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In the early 1880s, when Buffalo’s transformation into a powerhouse of commerce and industry was well under way, some residents shared a burgeoning fear that an important resource was disappearing.

They worried that the natural beauty of the mighty Niagara River from Buffalo to Lake Ontario, already clogged in spots with shipping traffic that clouded the air with smog, would soon be irrevocably marred by the signs of the region’s growing industrial economy. One of those residents, the gifted artist Amos W. Sangster, set out to capture the untrammeled beauty of the river’s course in what was then one of most ambitious publishing projects in America.

The result of his three-year mission to chronicle a 36-mile stretch of the river in meticulous etchings, collected in the extensive folio titled “Niagara River from Lake to Lake,” is the subject of an extraordinary exhibition of Sangster’s original work in East Aurora’s Meibohm Fine Arts.

The show, three years in the planning, highlights Meibohm’s acquisition of Sangster’s original paintings and drawings for the folio from a private collector in Pennsylvania. The originals are mounted next to the meticulous etchings Sangster created from them. Sangster’s work has not been the focus of a local exhibition since the centennial of his folio in 1986, when the Buscaglia-Castellani Art Gallery (now the Castellani Art Museum) featured his work.

“This was his love,” said Grace Meibohm, the gallery’s owner and director. “This was what he wanted to do. He was a good Western New York guy, and it was just his dream to document this. This was the time when they were trying to build the first park system, they were trying to preserve nature’s beauty before it was all industrialized, and he was documenting it.”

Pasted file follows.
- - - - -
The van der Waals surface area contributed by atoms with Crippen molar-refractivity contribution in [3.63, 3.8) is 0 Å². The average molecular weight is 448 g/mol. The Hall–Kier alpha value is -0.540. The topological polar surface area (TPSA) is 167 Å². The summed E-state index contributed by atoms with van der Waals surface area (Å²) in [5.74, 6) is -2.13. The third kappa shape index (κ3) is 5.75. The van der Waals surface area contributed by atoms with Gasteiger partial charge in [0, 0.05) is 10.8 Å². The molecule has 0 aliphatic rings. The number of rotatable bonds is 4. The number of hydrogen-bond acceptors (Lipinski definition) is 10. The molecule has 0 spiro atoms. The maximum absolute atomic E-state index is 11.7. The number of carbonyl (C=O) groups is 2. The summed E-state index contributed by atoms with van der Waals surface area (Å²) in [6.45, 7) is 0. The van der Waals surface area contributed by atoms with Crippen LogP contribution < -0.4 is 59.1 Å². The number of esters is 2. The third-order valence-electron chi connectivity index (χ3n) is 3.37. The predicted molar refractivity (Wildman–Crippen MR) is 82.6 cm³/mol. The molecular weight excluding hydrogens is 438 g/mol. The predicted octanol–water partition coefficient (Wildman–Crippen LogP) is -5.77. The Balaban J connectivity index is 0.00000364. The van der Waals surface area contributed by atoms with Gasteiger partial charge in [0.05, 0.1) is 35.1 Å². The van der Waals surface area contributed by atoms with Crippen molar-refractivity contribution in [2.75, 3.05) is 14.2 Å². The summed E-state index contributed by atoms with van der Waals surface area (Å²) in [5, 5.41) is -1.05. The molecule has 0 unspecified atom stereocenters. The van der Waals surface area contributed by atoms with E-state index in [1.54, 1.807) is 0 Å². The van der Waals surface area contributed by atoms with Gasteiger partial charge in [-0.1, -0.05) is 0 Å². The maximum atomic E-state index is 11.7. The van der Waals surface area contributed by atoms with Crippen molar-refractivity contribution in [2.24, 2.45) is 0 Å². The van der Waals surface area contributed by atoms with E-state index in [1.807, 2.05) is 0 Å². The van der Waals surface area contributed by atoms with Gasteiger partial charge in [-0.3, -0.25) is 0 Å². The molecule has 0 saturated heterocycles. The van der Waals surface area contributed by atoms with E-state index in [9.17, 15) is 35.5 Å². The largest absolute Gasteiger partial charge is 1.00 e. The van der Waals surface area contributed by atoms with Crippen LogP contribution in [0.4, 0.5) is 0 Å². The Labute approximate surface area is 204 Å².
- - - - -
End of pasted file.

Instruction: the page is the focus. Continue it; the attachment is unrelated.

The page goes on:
The documents he produced clearly were meant to inspire awe, and more than 100 years later, many of them still do.

The paintings and drawings range from quiet scenes of fishermen the size of toothpicks perched with their poles on the edge of the river and tranquil views of the river’s widest points to visions of the smog-choked Buffalo Harbor with ghostly outlines of wooden grain elevators rising in the distance. Sangster also spent plenty of time at Niagara Falls, where his work shows minuscule figures watching the torrent flow past in utter wonder.

In addition to carrying spiritual overtones, Sangster’s etchings of the falls and many other spots along the river are vindications of his concern for what was lost in later decades.

The Niagara Power Project now diverts some 50 percent of the falls’ flow to hydroelectric energy. Buffalo’s harbor is greatly changed (though far more tranquil) and its wooden grain elevators have all burned down. Vast tracts of land along the river and lakes have been converted, to the displeasure of urban advocates, into highways and other developments that impede our appreciation of the natural wonder that surrounds us.

This show, and Sangster’s work in general, is capable of reacquainting Western New Yorkers with the natural beauty of the region that has been all too easy to ignore during the past few difficult decades.

At a time when Buffalonians are beginning to take ownership of the region’s inherent virtues once again, Sangster’s simple and beautiful documents serve a simple and beautiful purpose: They force us to stop moving for just a moment, to look around and to acknowledge the beauty in our midst.

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What: “Sangster’s Niagara”

When: Through Nov. 16

Where: Meibohm Fine Arts, 478 Main St., East Aurora

Admission: Free

Info: 652-0940 or www.meibohmfinearts.com

email: cdabkowski@buffnews.com